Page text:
Jeremy Deaton, writing in Think Progress, examines whether political convergence on climate change is possible.

“’A lot of the narrative [put forward by environmentalists] plays out as one of costs, punishment and constraints,’ said Lynn Scarlett, former Deputy Secretary of the Interior under George W. Bush … ‘When you get to solutions that sort of transcend what has become kind of a symbolic umbrella, you start to see common ground.’”

“The social science largely supports this. If conservatives and liberals differ on climate change, it’s because they disagree about the role of government in the market.”

“There are, however, a limited number of policies that find support on both sides of the aisle. Conservatives may balk at what they see as federally-imposed limits on industry, like the Clean Power Plan, but they believe in the promise of American innovation. So even while climate change remains contentious, clean energy does not.”

“Scarlett believes lawmakers should prioritize renewable energy. Invest in research and development. Modernize the electric grid.”

“If there is hope for a grand climate bargain, Scarlett believes it will be found in tax reform. Republicans have long aimed to lower the corporate income tax. Scarlett says conservatives and libertarians may welcome a revenue-neutral carbon tax if the proceeds are used to offset a reduction in the corporate tax rate.”

The impact of a carbon fee.

EPA Reports an Increase in U.S. Greenhouse Gas Emissions

The Hill: “American greenhouse gas emissions increased by less than 1 percent in 2014, according to new Environmental Protection Agency (EPA) data released this week.”

“In the draft version of the EPA’s annual greenhouse gas report, the agency said emissions in the U.S. increased by 0.9 percent between 2013 and 2014 after a 2.2 percent increase the previous year.”

“The EPA blamed the increase on higher fossil fuel consumption in the energy and transportation sectors.”

“In all, the U.S. accounted for 6,873 million metric tons of carbon dioxide-equivalent in 2014. That figure is still about 7.5 percent less than emissions in 2005, the baseline used for Obama administration greenhouse gas reduction goals.”

Spike in Methane Eliminates Climate ‘Benefit’ of Fracked Gas

The Guardian: “There was a huge global spike in one of the most potent greenhouse gases driving climate change over the last decade, and the U.S. may be the biggest culprit, according a new Harvard University study.”

“The United States alone could be responsible for between 30-60% of the global growth in human-caused atmospheric methane emissions since 2002 because of a 30% spike in methane emissions across the country, the study says.”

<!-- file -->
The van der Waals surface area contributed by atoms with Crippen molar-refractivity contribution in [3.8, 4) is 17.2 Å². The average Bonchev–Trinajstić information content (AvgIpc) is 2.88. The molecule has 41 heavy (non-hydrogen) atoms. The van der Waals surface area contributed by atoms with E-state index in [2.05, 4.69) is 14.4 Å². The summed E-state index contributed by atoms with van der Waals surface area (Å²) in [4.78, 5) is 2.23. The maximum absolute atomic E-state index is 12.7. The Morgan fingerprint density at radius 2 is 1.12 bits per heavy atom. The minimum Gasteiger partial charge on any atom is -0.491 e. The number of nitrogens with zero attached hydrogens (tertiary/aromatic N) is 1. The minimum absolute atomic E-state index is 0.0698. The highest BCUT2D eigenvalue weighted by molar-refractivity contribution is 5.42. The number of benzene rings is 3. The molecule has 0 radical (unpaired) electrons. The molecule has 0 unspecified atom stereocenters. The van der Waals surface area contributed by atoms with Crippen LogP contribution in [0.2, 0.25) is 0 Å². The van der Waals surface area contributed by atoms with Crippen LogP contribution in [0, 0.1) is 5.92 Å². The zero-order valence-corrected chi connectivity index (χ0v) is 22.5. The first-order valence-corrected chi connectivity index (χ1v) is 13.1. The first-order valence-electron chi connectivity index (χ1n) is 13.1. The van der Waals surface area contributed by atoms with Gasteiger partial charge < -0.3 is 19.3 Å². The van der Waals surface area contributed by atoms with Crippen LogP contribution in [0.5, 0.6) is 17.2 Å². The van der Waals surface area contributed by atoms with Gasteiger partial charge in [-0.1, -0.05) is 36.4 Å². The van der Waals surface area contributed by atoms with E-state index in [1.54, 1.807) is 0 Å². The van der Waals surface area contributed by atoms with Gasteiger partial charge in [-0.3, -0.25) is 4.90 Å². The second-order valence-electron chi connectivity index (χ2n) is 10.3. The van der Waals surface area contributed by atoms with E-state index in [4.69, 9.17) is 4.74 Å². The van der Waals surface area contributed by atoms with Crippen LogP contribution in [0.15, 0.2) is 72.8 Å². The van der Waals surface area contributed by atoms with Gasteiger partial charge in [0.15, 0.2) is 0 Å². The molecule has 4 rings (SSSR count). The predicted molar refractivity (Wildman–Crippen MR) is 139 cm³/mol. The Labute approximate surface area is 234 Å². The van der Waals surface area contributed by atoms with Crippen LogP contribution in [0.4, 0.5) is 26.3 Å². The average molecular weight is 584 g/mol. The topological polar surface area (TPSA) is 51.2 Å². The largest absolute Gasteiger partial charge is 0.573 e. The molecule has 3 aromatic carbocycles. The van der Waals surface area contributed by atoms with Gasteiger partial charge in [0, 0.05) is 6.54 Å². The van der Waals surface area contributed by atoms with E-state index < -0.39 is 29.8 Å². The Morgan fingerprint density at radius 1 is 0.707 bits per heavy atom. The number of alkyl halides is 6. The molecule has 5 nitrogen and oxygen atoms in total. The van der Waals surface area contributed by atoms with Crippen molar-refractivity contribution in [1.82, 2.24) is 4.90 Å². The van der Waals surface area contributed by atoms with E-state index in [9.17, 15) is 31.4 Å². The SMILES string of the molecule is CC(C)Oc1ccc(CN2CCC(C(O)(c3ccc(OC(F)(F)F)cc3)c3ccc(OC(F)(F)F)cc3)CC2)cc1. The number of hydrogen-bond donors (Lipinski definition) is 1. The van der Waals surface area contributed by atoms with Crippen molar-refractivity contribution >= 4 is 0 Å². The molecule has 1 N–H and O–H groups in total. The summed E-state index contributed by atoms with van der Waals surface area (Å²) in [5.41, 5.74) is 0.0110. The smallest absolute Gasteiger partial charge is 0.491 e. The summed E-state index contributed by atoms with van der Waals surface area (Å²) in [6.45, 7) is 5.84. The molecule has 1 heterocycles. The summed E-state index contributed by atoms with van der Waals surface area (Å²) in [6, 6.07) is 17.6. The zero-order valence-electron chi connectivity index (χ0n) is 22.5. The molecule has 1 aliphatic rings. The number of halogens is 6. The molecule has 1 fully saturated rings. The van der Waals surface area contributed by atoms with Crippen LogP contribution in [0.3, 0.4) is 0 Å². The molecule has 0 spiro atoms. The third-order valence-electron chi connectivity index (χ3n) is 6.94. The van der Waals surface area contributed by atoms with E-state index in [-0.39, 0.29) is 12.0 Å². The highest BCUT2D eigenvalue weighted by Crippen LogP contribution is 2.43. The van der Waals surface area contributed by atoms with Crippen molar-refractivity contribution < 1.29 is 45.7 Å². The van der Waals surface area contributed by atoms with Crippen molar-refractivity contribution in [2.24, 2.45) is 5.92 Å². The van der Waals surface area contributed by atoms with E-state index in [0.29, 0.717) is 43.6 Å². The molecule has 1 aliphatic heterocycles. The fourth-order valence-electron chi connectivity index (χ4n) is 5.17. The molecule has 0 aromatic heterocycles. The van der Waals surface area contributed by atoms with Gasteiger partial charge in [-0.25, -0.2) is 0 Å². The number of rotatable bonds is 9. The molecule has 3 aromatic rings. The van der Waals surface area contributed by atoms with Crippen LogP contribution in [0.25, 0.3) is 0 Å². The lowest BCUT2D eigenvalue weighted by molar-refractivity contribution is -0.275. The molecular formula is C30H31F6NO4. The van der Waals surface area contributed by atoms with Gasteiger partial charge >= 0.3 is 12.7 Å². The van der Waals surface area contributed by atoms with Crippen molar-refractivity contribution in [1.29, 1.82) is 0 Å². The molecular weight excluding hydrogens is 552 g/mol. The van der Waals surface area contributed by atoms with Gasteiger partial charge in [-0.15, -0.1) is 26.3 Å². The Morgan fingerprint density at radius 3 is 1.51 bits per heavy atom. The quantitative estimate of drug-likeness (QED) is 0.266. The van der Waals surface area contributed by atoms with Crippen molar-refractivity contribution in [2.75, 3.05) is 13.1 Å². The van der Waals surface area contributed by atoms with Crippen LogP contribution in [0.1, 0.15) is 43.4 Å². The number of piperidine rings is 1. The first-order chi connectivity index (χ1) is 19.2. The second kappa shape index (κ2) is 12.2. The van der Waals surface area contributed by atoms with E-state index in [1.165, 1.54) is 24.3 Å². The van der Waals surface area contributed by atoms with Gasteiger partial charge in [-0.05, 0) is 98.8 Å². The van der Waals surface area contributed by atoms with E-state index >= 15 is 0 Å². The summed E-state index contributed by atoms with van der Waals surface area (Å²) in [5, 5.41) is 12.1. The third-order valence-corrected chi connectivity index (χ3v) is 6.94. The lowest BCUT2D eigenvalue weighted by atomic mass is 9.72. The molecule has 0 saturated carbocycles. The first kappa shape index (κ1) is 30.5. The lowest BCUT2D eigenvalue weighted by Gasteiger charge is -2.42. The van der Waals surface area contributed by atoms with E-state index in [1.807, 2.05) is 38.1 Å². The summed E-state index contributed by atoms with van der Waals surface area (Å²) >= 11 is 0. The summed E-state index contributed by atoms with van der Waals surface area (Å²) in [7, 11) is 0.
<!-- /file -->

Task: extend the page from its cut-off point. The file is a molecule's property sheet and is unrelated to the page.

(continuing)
“The research shows that emissions increased the most in the middle of the country, but the authors said there is too little data to identify specific sources. However, the increase occurred at the same time as America’s shale oil and gas boom, which has been associated with large amounts of methane leaking from oil and gas wells and pipelines nationwide.”

“With the US responsible for as much as 60% of global methane emissions growth, it’s critical that the country reduce natural gas use as quickly as possible, said Robert Howarth, a Cornell University ecologist and methane researcher.”

“’There is simply no way to do that by reducing carbon dioxide emissions alone because of lags in the climate system,’ he said. ‘Even with major carbon dioxide emission reductions starting now, the planet would reach 1.5C in 12 years and 2C in 35 years. But the planet responds much more rapidly to methane, so a reduction in methane emissions now would slow the rate of global warming immediately.’”

Supreme Court’s Action on Obama’s Climate Plan: Opportunity or Disaster?

Michael Gerard, writing in Yale Environment 360 argues that the Supreme Court’s stay on Obama’s Clean Power Plan is “one of the most environmentally destructive actions the court has ever taken.”

“By acting as it did, the Supreme Court shut down the most important actions being taken by the United States to address the greatest environmental challenge ever faced … almost no one expected the Supreme Court to halt the preliminary planning work; after all, the first compliance period does not begin until 2022. The Clean Power Plan was the centerpiece of the U.S. pledges at the Paris climate conference last December, and there was immediate fear that the stay would give other countries an excuse to back off on fulfilling their own pledges.”

David Victor, however, argues that the Court’s action creates an opportunity: “Troubles with the Clean Power Plan will create an opportunity for the United States to demonstrate how countries can deal with the reality that in every nation it will be difficult to plan precisely the necessary deep reductions in warming pollution. It is in the United States’ acute national interest to show how the system established in Paris can bend and adjust, rather than break, in the face of challenges like the one presented last week by the U.S. Supreme Court.”